This blog post is designed to provide general information on the subjects covered. It is not, however, intended to provide specific estate planning, insurance, tax or legal advice. Please note that LTC Consumer and its representatives do not give financial planning, tax or legal advice. You are encouraged to consult with your tax advisor or attorney concerning your own situation.

How Technology Can Help with Aging in Place

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Nearly 90% of seniors prefer to stay in their homes as they age, according to the AARP. As seniors begin needing day-to-day assistance, high-tech monitoring systems and other gadgets can help seniors age in place independently. These technologies also offer family members peace of mind knowing they can easily check on the status of their loved one. The following are a few aging in place technologies to help seniors stay at home longer.

Tablet Computers

Teaching grandma to check her email is often met by skepticism and hesitation toward newer technology. The good news is tablets have proven to be a big hit for seniors who want to learn and use modern technology. Apple’s iPad and Microsoft’s Surface are designed for a variety of users. Apps make it easy to check email, monitor health, and Skype with loved ones.

Health Trackers

To help seniors maintain a healthy lifestyle, new easy-to-use gadgets and devices can help them track and maintain their health. Wearable devices such as Fitbit or Nike+ devices allow them to monitor movement throughout the day and set goals for themselves. These are great for seniors who want to stay active and focus on their health.

Activity Sensors

Rather than calling your aging relative five times a day to check-in, activity-based sensors placed around the home can discretely reassure loved ones that a senior is up and doing their daily routine. If not, a family member, caregiver, or emergency response service is alerted by phone, email or text. Sensors placed around the home can detect if a senior fell, hasn’t left their bedroom, or hasn’t opened the fridge or medicine cabinet in five hours. These sensors require professional installation and the ongoing price depends on the service provider.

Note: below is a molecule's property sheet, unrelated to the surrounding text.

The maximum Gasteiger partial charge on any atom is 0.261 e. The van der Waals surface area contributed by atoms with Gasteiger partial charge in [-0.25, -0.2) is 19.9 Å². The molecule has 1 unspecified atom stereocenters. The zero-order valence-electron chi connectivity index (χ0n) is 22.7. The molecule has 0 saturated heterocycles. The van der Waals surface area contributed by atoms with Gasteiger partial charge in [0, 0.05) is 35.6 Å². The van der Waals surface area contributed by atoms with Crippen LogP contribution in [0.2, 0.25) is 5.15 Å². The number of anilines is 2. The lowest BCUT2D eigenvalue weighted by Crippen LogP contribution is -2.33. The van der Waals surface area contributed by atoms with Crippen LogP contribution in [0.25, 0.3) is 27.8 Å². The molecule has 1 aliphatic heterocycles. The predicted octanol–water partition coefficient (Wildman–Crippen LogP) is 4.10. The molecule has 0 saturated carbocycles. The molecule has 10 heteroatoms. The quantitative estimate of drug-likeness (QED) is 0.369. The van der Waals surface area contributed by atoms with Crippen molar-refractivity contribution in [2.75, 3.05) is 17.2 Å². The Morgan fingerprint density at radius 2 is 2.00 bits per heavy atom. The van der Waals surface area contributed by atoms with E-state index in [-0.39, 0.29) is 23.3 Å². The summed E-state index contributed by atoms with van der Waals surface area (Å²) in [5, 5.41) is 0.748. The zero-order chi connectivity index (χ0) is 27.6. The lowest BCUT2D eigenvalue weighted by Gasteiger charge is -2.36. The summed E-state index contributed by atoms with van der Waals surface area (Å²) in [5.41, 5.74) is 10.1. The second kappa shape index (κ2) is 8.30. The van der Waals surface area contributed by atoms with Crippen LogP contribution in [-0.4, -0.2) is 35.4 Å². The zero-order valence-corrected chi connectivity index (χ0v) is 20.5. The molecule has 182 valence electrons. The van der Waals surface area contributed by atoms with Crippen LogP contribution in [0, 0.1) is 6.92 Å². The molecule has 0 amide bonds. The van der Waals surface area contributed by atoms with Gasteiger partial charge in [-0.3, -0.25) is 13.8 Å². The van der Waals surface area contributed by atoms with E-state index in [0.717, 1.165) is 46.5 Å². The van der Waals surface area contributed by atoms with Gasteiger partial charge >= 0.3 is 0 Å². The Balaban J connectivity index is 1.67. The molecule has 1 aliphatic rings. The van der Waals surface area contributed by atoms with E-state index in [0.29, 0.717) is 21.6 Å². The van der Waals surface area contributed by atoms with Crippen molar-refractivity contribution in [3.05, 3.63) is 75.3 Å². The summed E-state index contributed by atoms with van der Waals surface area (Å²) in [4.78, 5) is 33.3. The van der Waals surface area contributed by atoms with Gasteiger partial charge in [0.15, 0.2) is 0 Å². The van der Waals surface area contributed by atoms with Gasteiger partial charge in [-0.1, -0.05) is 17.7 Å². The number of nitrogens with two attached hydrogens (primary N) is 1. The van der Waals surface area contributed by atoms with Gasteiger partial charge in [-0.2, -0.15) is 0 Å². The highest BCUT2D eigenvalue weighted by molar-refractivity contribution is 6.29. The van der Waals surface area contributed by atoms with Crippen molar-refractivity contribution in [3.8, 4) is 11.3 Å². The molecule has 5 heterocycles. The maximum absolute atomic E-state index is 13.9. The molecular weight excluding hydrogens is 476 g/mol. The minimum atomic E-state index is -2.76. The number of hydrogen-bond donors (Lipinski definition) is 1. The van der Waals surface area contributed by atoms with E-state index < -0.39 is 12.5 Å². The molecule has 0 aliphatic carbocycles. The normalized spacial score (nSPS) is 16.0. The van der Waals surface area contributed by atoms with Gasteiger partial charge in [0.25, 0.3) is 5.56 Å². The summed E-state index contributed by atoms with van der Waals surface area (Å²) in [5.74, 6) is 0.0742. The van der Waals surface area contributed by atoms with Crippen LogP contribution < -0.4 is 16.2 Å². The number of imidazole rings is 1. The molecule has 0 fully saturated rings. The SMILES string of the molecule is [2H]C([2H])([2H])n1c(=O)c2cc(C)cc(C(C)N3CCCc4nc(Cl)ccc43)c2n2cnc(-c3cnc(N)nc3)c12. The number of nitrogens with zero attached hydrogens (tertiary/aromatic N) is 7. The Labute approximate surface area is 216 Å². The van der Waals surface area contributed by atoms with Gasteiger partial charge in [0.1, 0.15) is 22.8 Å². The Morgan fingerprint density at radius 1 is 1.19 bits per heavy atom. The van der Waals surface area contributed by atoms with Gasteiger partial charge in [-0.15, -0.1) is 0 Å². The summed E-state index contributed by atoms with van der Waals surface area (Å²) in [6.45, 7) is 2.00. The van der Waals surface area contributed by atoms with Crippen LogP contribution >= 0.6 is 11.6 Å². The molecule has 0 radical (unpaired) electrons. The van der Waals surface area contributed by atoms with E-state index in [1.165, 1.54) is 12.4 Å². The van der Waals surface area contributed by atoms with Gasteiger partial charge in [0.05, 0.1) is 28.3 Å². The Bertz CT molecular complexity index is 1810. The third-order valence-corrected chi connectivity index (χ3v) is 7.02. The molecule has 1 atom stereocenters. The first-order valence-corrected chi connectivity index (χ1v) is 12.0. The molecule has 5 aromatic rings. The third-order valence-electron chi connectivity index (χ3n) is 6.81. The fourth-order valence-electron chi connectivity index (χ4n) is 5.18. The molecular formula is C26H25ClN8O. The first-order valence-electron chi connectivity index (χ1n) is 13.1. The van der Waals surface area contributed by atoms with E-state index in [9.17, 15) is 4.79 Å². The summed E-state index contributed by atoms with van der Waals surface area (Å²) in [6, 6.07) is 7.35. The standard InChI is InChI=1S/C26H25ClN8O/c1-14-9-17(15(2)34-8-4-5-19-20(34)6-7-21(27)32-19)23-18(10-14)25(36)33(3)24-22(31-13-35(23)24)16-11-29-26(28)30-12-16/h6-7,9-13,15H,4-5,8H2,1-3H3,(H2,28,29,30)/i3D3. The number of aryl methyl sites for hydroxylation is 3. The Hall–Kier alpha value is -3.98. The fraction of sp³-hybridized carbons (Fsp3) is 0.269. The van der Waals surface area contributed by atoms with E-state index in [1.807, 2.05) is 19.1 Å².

Emergency Fall Detection

These devices are worn around the neck or wrist with an emergency pendant. The button can be pressed in the event of a fall or an emergency and a call is immediately placed to 911 and/or to pre-programmed numbers of family members. Some features may include a “fall detection” feature to alert loved ones of a fall even if a senior isn’t able to press the button.

Voice Command & Smart Technology

Alexa and Google Home technologies give seniors greater capabilities to turn on music, find out about the weather, or activate smart home technologies through voice commands. Smart thermostats and smart lights can be programmed to turn on or off at certain times and are easily adjusted through voice commands with Alexa or Google Home. Adding these technologies to the home helps make simple tasks easier if vision or mobility is a challenge. These can also be used to set reminders like a simple timer, when to take medications, where you put your keys or when to leave for an appointment.

Medication Reminders & Dispensers

For many seniors, they struggle remembering to take their pills or may take them twice. Medication dispensing systems are automated and stocked by caregivers or loved ones with several days’ worth of medications. The system provides reminders when it’s time to take their medications and notifies caregivers when they aren’t taken.

At LTC Consumer, our goal is to educate consumers on the importance of long term care planning and provide resources for care and aging. Get in touch if you need help creating a long term care plan for your future.

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